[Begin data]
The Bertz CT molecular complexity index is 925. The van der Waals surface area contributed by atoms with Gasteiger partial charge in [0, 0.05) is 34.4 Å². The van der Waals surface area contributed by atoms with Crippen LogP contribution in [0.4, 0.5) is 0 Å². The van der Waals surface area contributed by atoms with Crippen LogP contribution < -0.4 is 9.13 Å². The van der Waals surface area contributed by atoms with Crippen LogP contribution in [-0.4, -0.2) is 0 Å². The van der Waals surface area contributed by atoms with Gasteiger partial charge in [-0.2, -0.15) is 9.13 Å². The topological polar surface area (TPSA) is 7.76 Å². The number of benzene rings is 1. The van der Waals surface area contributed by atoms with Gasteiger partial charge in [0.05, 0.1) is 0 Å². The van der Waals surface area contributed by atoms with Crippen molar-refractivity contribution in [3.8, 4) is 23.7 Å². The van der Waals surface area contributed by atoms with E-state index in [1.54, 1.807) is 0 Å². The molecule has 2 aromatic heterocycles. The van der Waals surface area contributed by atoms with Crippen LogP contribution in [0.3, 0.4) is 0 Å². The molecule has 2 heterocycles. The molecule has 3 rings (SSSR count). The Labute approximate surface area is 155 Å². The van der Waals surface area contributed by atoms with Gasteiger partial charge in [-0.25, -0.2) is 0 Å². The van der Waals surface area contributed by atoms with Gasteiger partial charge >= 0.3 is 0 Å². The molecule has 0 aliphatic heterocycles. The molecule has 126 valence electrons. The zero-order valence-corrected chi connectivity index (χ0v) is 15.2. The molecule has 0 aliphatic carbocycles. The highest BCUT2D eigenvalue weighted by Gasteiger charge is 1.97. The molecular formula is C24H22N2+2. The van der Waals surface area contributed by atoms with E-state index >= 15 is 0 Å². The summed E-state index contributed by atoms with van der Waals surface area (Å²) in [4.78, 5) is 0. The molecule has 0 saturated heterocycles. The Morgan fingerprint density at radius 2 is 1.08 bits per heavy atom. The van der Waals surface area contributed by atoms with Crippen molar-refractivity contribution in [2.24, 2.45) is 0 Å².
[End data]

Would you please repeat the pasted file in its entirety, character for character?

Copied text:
The Bertz CT molecular complexity index is 925. The van der Waals surface area contributed by atoms with Gasteiger partial charge in [0, 0.05) is 34.4 Å². The van der Waals surface area contributed by atoms with Crippen LogP contribution in [0.4, 0.5) is 0 Å². The van der Waals surface area contributed by atoms with Crippen LogP contribution < -0.4 is 9.13 Å². The van der Waals surface area contributed by atoms with Crippen LogP contribution in [-0.4, -0.2) is 0 Å². The van der Waals surface area contributed by atoms with Gasteiger partial charge in [-0.2, -0.15) is 9.13 Å². The topological polar surface area (TPSA) is 7.76 Å². The number of benzene rings is 1. The van der Waals surface area contributed by atoms with Gasteiger partial charge in [0.05, 0.1) is 0 Å². The van der Waals surface area contributed by atoms with Crippen molar-refractivity contribution in [3.8, 4) is 23.7 Å². The van der Waals surface area contributed by atoms with E-state index in [1.54, 1.807) is 0 Å². The molecule has 2 aromatic heterocycles. The van der Waals surface area contributed by atoms with Crippen LogP contribution in [0.3, 0.4) is 0 Å². The molecule has 2 heterocycles. The molecule has 3 rings (SSSR count). The Labute approximate surface area is 155 Å². The van der Waals surface area contributed by atoms with Gasteiger partial charge in [-0.25, -0.2) is 0 Å². The van der Waals surface area contributed by atoms with Gasteiger partial charge >= 0.3 is 0 Å². The molecule has 0 aliphatic heterocycles. The molecule has 126 valence electrons. The zero-order valence-corrected chi connectivity index (χ0v) is 15.2. The molecule has 0 aliphatic carbocycles. The highest BCUT2D eigenvalue weighted by Gasteiger charge is 1.97. The molecular formula is C24H22N2+2. The van der Waals surface area contributed by atoms with E-state index >= 15 is 0 Å². The summed E-state index contributed by atoms with van der Waals surface area (Å²) in [4.78, 5) is 0. The molecule has 0 saturated heterocycles. The Morgan fingerprint density at radius 2 is 1.08 bits per heavy atom. The van der Waals surface area contributed by atoms with Crippen molar-refractivity contribution in [2.24, 2.45) is 0 Å².